Marijuana: Manitou Springs Votes for Rec Pot Sales, Other Towns Don't

Marijuana: Manitou Springs Votes for Rec Pot Sales, Other Towns Don't
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Just over three months after Maggie's Farm opened its doors as the first recreational pot shop in Manitou Springs and began dumping money into town coffers, voters gave the business a thumbs-up, overwhelmingly defeating a proposal to ban recreational pot sales in the town.

See also: "Oregon, Alaska Legalize Rec Pot -- But Could Colorado Face a Weed Crackdown?"

The question before voters in Manitou Springs was whether to ban recreational sales and shut down one of the largest tax contributors to Manitou Springs's meager budget or not. The small but vocal group of anti-pot citizens who brought the measure to the ballot were rejected by a 64-36 percent margin despite claiming wide support for their cause.

Colorado Springs officials have dragged their heels on whether to allow recreational marijuana, leaving the city filled with medical shops but devoid of any storefront where your average pot user can grab a bag of weed. But at least Springs stoners have been able to drive west up the canyon to Manitou Springs, where Maggie's Farm recreational has been slinging bags of herb since July 31, when it became the first -- and so far only -- recreational pot shop in all of El Paso County.

Manitou Springs Mayor Marc Synder.
Manitou Springs Mayor Marc Synder.

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Even as Maggie's Farm was opening, some residents were collecting the 450 signatures needed to get a proposed ban on recreational sales before voters. Supporters of the ban argued that marijuana use and cannabis-related incidents have increased substantially in Manitou Springs-area schools over the past year; they also say legal pot is hurting tourism.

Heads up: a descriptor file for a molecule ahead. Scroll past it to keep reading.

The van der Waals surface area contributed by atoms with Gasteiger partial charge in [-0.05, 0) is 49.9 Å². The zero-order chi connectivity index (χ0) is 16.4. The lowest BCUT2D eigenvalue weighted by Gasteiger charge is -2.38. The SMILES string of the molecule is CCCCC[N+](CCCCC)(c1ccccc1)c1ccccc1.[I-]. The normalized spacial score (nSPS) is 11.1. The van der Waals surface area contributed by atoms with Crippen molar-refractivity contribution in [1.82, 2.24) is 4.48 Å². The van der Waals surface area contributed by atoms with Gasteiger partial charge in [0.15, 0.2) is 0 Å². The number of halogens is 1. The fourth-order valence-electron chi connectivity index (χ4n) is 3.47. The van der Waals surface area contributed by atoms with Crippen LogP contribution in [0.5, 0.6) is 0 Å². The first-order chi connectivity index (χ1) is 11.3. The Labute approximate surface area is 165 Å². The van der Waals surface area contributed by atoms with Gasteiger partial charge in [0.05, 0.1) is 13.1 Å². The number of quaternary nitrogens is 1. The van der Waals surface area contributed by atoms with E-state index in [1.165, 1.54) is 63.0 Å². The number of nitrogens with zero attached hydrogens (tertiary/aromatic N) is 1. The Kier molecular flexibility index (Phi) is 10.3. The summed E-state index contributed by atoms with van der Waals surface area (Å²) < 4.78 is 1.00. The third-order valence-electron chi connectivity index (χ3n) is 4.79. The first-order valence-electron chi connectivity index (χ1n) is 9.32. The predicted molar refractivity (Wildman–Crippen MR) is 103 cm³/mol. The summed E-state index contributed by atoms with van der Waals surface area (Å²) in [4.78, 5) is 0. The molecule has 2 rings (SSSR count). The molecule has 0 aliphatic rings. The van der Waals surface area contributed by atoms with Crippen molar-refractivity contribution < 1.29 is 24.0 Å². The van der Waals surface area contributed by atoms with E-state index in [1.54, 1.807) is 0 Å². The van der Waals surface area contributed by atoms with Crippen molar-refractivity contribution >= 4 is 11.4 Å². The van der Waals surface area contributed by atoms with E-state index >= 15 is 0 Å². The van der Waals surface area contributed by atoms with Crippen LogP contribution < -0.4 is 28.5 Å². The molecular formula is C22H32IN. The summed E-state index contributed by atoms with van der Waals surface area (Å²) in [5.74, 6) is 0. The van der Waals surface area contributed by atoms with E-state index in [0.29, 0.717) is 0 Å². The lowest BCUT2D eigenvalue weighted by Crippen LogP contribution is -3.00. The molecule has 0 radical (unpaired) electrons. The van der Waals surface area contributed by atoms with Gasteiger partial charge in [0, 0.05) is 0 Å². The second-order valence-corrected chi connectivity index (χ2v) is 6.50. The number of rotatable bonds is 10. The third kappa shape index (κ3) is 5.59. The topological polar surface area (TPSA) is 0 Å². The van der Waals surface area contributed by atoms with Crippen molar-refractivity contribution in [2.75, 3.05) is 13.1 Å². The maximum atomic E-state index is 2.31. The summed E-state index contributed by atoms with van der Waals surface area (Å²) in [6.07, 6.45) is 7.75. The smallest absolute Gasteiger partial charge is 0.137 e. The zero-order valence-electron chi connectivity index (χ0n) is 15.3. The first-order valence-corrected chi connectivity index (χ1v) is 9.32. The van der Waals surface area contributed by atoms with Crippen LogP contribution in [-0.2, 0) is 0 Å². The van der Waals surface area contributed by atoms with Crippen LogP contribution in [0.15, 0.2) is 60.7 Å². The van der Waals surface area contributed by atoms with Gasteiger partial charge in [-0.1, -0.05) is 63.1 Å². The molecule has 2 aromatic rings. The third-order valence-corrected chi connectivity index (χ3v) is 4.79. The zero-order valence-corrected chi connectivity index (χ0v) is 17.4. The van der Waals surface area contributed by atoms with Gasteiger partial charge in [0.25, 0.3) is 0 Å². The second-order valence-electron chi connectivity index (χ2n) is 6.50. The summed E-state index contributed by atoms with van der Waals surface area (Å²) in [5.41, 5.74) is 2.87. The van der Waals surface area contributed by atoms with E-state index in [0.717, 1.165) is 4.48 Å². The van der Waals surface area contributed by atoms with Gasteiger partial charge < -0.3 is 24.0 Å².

Proponents of recreational cannabis point out that more than two-thirds of the voters in Manitou Springs supported Amendment 64. Any fears of ruining tourism are unfounded, they say, noting that the town has gained jobs and substantial tax revenue from marijuana.

Between July 31 and October 7, Maggie's Farm paid the town $223,122 in taxes. According to the Colorado Springs Independent, Manitou Springs could collect as much as $1.3 million in tax revenue this year if the shop's sales continue at the same pace. In a town with an $11.3 million budget, that's an increase of 10 percent. And Maggie's Farm isn't the only shop in town, either. Reserve 1 has a medical location in Manitou Springs and has the ability to transition to a recreational cannabis shop thanks to the ban's failure. Reserve 1's owners say they've been waiting until after the November 4 vote to make any changes.

So were city officials: Mayor Marc Snyder said Manitou Springs wasn't factoring any additional recreational pot tax revenue into next year's budget just in case the ban won.

While Manitou Springs residents saw a cannabis victory, voters in Palmer Lake and Ramah -- both in El Paso County -- rejected measures allowing pot shops in their towns. Across the state, voters in Ouray and Lakewood shot down recreational pot sales. Measures in both communities failed to get more than 44 percent support.


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